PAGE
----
Ann Travers says she had pleased with the SDLP's decision not to support SPADs bill

Ann Travers says she had pleased with the SDLP’s decision not to support SPADs bill

THE row over the SDLP’s decision not to oppose the SPADs bill rumbles on this weekend.

Deputy First Minister Martin McGuinness launched a broadside against the party on SAturtoday following his return from China on a trade mission with Peter Robinson.

The SPADSs (Special Advisors) Bill have its third and final reading in the Assembly on Monday, June 3.

It has been drafted by TUV leader Jim Allister after IRA woman Mary McArdle was appointed as special advisor to the Sinn Fein Sports Minister Caral Ni Chuilin.

McArdle was jailed for life for her role in the murder of judge’s daughter Mary Travers who was shot dead by the IRA in 1984 as she left a Catholic Church with her family one Sunday morning.

The bill proposes that anyone with a serious conviction with a sentence passed of five years or more in prison cannot work as a SPAD.

The SDLP originally said it would support a Sinn Fein petition of concern to block the bill becoming law.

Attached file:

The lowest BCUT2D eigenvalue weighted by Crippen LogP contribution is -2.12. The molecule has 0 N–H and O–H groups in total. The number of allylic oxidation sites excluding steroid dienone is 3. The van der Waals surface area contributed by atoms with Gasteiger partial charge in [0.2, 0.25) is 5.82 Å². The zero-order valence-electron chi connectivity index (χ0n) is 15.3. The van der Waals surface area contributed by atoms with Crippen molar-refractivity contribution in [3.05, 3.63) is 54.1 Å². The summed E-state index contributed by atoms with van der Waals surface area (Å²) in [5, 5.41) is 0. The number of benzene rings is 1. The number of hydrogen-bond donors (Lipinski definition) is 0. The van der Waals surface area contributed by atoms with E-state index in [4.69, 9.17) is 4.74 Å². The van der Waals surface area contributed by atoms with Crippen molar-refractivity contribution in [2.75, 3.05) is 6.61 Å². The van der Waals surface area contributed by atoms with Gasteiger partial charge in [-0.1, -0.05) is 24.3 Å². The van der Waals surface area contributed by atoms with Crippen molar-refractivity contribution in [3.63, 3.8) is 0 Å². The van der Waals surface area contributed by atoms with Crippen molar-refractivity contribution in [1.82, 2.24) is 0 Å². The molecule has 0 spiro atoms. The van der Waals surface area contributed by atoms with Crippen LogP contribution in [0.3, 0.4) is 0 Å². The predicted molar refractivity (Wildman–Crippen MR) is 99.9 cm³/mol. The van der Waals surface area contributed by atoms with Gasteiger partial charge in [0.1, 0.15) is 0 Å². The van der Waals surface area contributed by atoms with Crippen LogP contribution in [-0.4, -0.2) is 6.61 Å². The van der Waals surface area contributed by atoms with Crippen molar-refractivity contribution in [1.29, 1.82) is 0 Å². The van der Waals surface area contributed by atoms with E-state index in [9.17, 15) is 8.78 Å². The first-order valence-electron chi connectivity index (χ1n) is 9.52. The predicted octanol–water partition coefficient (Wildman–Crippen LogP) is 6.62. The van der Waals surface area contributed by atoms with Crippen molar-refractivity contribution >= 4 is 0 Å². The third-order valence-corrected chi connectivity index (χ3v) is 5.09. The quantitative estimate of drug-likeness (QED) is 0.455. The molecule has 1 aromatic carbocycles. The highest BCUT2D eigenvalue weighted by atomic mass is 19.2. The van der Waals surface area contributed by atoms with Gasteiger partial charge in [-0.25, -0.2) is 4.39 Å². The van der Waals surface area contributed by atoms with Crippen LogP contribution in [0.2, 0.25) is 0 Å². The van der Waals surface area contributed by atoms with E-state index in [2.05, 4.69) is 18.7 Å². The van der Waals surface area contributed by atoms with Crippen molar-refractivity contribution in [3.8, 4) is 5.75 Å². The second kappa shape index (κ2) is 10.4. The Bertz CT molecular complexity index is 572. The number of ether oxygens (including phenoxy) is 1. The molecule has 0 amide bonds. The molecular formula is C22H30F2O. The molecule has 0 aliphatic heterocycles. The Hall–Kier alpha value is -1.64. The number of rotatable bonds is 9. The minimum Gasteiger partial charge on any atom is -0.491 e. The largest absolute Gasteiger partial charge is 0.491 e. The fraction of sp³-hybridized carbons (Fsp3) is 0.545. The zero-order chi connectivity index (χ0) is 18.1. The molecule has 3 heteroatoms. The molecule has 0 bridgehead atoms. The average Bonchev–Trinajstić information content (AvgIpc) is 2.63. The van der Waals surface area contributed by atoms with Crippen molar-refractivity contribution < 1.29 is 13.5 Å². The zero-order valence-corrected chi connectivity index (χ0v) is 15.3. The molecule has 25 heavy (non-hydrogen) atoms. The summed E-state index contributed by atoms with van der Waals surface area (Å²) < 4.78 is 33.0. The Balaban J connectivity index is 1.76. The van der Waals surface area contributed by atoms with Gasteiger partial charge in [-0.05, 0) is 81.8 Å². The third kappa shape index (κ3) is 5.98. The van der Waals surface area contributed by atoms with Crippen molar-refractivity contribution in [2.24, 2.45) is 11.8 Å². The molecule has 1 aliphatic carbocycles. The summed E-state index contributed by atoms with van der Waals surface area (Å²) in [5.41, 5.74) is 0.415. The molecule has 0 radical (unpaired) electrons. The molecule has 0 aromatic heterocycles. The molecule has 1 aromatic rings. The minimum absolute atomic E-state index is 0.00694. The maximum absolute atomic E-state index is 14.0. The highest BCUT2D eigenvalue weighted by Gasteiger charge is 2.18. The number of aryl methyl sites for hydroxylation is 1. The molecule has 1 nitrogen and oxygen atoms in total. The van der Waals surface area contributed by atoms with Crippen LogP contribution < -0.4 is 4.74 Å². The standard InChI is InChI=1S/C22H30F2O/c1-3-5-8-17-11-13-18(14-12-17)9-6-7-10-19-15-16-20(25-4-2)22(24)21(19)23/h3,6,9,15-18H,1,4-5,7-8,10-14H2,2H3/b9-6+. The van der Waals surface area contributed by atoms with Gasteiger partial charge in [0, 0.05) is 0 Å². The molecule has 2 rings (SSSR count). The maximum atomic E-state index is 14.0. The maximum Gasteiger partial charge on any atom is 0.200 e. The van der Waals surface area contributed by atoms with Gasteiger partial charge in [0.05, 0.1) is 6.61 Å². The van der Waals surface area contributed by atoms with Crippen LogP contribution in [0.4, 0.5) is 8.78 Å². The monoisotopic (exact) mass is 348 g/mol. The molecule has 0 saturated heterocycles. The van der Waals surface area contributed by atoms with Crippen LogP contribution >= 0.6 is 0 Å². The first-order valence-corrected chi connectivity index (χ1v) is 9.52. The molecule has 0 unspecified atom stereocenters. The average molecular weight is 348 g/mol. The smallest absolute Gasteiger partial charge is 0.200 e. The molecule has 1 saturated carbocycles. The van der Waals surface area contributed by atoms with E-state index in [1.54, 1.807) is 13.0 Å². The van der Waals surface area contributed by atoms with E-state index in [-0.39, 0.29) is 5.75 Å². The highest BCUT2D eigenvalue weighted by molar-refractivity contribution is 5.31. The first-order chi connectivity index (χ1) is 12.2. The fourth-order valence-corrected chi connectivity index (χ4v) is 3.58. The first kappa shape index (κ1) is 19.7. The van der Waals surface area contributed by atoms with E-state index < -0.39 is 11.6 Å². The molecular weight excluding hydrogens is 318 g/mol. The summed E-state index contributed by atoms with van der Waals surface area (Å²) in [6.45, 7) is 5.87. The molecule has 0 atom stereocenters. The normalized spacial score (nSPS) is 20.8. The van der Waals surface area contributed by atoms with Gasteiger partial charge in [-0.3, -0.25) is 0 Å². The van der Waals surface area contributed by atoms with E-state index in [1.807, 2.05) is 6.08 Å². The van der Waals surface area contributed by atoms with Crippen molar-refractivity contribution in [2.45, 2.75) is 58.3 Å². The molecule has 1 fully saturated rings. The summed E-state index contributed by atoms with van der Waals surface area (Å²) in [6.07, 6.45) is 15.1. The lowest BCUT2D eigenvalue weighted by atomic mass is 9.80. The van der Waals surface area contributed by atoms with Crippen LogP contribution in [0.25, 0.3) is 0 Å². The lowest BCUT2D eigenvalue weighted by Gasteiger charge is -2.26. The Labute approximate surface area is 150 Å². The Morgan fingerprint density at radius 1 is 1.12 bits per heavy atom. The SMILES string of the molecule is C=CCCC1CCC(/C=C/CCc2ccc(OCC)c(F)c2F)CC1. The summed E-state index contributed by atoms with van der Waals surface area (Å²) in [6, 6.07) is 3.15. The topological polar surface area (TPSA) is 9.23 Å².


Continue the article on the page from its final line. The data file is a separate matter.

However, following outrage from Ann Travers, the sister of Mary Travers, and from former party stalwarts Seamus Mallon and Brid Rodgers, the SDLP hierarchy back-tracked and decided that it would not oppose the bill even though it still had misgivings about the legislation.

Ann Travers said she was “pleased” with the party’s decision.

On Saturday, Martin McGuinness tweeted: “Very disappointed that the SDLP have been picked up by the tail and swung around by the Anti Agreement TUV while I was out of the country!!”’

Earlier in the week, north Belfast Sinn MLA and Policing Board member Gerry Kelly said: “The SDLP is joining with all of political Unionism in discriminating against ex-prisoners of war from the conflict.

“It is anti equality and anti the Good Friday Agreement.”

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